On Eid al Adha, Muslims embrace the messages of feeding others, strengthening family bonds, saying prayers and forgiving one another.
From dawn, a day of prayer and sacrifice
ABU DHABI // The Eid al Adha message rang out through the speakers of mosques across the UAE at dawn yesterday.
Roads around neighbourhood mosques were clogged by parked cars as thousands attended early-morning Eid prayers. Others chose to drive a few extra kilometres for a chance to pray at the Sheikh Zayed Mosque at 7.20am.
Sheikh Mohammed bin Zayed, Crown Prince of Abu Dhabi and Deputy Supreme Commander of the UAE Armed Forces, was at the mosque to perform the Eid al Adha prayers.
Police were at the ready to escort vehicles through the already packed car parks.
"We came early because here it gets very crowded on Eid," one of the police officers said.
The faithful made their way through security checks and up the stairs to the mosque, prayer mats in hand, to recite takbeerat in unison with the imam of the mosque.
The adults were separated into segregated areas, both outdoors and indoors, while awaiting the imam's call to prayer.
A 20-minute sermon delivered by the religious adviser at the Ministry of Presidential Affairs, Sheikh Ali al Hashimi, followed the two-raka prayer, and emphasised the importance of sacrificing either one sheep or goat, or joining with up to six other families to sacrifice a camel or a cow during Eid.
"Allah's worshippers, there is no greater deed than to sacrifice on this day, which is Sunnah for all those who can," he said. "Prophet Mohammed said that the sacrificed animal will come on the day of judgment and be highly regarded by Allah."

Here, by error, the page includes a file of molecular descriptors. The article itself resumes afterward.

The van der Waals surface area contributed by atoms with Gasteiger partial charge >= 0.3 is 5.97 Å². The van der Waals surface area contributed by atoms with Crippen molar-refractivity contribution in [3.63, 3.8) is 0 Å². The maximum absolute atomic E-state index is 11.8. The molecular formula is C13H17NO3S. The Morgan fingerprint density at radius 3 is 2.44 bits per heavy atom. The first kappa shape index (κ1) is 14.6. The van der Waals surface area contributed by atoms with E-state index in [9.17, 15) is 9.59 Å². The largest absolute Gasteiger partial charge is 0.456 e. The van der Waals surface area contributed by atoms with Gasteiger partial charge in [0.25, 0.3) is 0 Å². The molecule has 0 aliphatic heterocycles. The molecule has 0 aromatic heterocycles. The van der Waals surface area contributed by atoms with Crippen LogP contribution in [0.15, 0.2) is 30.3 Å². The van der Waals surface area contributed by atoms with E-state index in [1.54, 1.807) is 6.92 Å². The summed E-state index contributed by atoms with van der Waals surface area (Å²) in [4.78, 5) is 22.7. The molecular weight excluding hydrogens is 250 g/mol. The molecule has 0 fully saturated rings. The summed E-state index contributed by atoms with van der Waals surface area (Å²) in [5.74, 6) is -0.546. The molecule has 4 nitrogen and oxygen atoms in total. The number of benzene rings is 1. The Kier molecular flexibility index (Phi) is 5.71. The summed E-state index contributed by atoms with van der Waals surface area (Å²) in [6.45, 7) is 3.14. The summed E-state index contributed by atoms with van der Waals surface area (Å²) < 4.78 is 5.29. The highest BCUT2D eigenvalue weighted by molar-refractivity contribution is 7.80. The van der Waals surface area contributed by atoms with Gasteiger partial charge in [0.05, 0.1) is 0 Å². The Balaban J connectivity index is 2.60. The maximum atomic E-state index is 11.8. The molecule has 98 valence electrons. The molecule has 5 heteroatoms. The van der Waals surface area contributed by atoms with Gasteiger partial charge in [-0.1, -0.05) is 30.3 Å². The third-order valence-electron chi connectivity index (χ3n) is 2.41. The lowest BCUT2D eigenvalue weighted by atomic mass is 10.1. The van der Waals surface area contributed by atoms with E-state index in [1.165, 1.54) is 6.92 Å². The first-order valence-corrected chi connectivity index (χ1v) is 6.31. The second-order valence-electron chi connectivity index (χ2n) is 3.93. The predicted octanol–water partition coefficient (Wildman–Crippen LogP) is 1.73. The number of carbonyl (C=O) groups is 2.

The meat of the sacrifice is divided into three portions: one for the needy, another for neighbours, relatives and friends, and the rest for the sacrificer and his family.
"Feeding others is a great act of worship," the imam said. "It is part of worship to be kind to others, it helps people to control their willpower and put others first.
"On this day, Prophet Ibrahim told his son, Ismael, that in a dream he saw that he was sacrificing him. His son said, 'My father, do as you please. You will find me patient'."
The story of Ibrahim's willingness to sacrifice his beloved son is one told in homes all over the country on the night before Eid. It is related to children to teach them about Prophet Ibrahim's willingness to be obedient to God. At the last moment, God spared Ismael and told Ibrahim to sacrifice a sheep instead.
The imam's sermon continued: "Be kind to each other, forgive each other, and give gifts to each other, tighten family bonds, and be kind to orphans, and do takbeers in these days after prayers and do good deeds.
"When friends of the Prophet Mohammed asked him about the sacrifice, he told them it was the 'Sunnah of your father, Ibrahim', and the rewards for every sacrificer is getting a hasana for every strand of wool."
Palestinian Abdulrahman al Agha, 22, drove with his family from Al Ain to the Sheikh Zayed Mosque to meet his relatives.
"Eid does not start until we pray Eid prayers with other Muslims and pass on our greetings to everyone we meet," he said. "We are going now to the slaughterhouse and my nephews and nieces are going home to eat a cake in the shape of a sheep, and later we will all go for a picnic."
After the sermon, Amna Abd al Aziz, a 30-year-old mother from Egypt, said she would take her two children to the butchers. "It is important for them to see this, to learn more about their religion," she said. "They will play with the sheep for a while before it is butchered, but they won't see this."
Meanwhile, Sheikh Khalifa, President of the UAE, received Eid greetings from his siblings and international dignitaries such as King Abdullah II of Jordan and the president of Lebanon, Michel Suleiman, according to WAM the state news agency.